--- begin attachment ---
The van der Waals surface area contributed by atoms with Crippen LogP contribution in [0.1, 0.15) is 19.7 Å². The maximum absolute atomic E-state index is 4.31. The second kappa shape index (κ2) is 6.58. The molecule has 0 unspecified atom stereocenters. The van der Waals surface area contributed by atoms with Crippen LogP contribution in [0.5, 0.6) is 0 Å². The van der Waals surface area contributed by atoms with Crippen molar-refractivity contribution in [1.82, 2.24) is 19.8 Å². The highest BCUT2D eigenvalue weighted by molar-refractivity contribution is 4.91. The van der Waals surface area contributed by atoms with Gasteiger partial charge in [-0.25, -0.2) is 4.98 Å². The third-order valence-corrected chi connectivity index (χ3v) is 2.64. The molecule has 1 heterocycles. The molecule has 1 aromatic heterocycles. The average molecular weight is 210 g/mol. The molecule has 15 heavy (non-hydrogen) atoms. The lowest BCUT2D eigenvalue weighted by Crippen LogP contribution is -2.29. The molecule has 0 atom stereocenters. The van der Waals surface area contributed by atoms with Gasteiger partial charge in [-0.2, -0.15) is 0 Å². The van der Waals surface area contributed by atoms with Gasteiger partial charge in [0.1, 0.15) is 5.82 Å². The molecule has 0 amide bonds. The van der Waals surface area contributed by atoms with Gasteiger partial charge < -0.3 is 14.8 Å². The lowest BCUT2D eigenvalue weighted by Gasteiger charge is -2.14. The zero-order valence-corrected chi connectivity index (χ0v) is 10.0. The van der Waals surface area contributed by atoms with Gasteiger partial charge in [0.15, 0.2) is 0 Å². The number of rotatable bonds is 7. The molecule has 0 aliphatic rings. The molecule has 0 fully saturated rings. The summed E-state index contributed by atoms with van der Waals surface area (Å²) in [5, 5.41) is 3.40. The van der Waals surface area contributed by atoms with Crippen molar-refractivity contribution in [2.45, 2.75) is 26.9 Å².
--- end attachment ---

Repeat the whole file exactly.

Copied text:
The van der Waals surface area contributed by atoms with Crippen LogP contribution in [0.1, 0.15) is 19.7 Å². The maximum absolute atomic E-state index is 4.31. The second kappa shape index (κ2) is 6.58. The molecule has 0 unspecified atom stereocenters. The van der Waals surface area contributed by atoms with Crippen LogP contribution in [0.5, 0.6) is 0 Å². The van der Waals surface area contributed by atoms with Crippen molar-refractivity contribution in [1.82, 2.24) is 19.8 Å². The highest BCUT2D eigenvalue weighted by molar-refractivity contribution is 4.91. The van der Waals surface area contributed by atoms with Gasteiger partial charge in [-0.25, -0.2) is 4.98 Å². The third-order valence-corrected chi connectivity index (χ3v) is 2.64. The molecule has 1 heterocycles. The molecule has 1 aromatic heterocycles. The average molecular weight is 210 g/mol. The molecule has 15 heavy (non-hydrogen) atoms. The lowest BCUT2D eigenvalue weighted by Crippen LogP contribution is -2.29. The molecule has 0 atom stereocenters. The van der Waals surface area contributed by atoms with Gasteiger partial charge in [-0.2, -0.15) is 0 Å². The van der Waals surface area contributed by atoms with Gasteiger partial charge in [0.1, 0.15) is 5.82 Å². The molecule has 0 amide bonds. The van der Waals surface area contributed by atoms with Gasteiger partial charge < -0.3 is 14.8 Å². The lowest BCUT2D eigenvalue weighted by Gasteiger charge is -2.14. The zero-order valence-corrected chi connectivity index (χ0v) is 10.0. The van der Waals surface area contributed by atoms with Gasteiger partial charge in [0.15, 0.2) is 0 Å². The number of rotatable bonds is 7. The molecule has 0 aliphatic rings. The molecule has 0 fully saturated rings. The summed E-state index contributed by atoms with van der Waals surface area (Å²) in [5, 5.41) is 3.40. The van der Waals surface area contributed by atoms with Crippen molar-refractivity contribution in [2.45, 2.75) is 26.9 Å².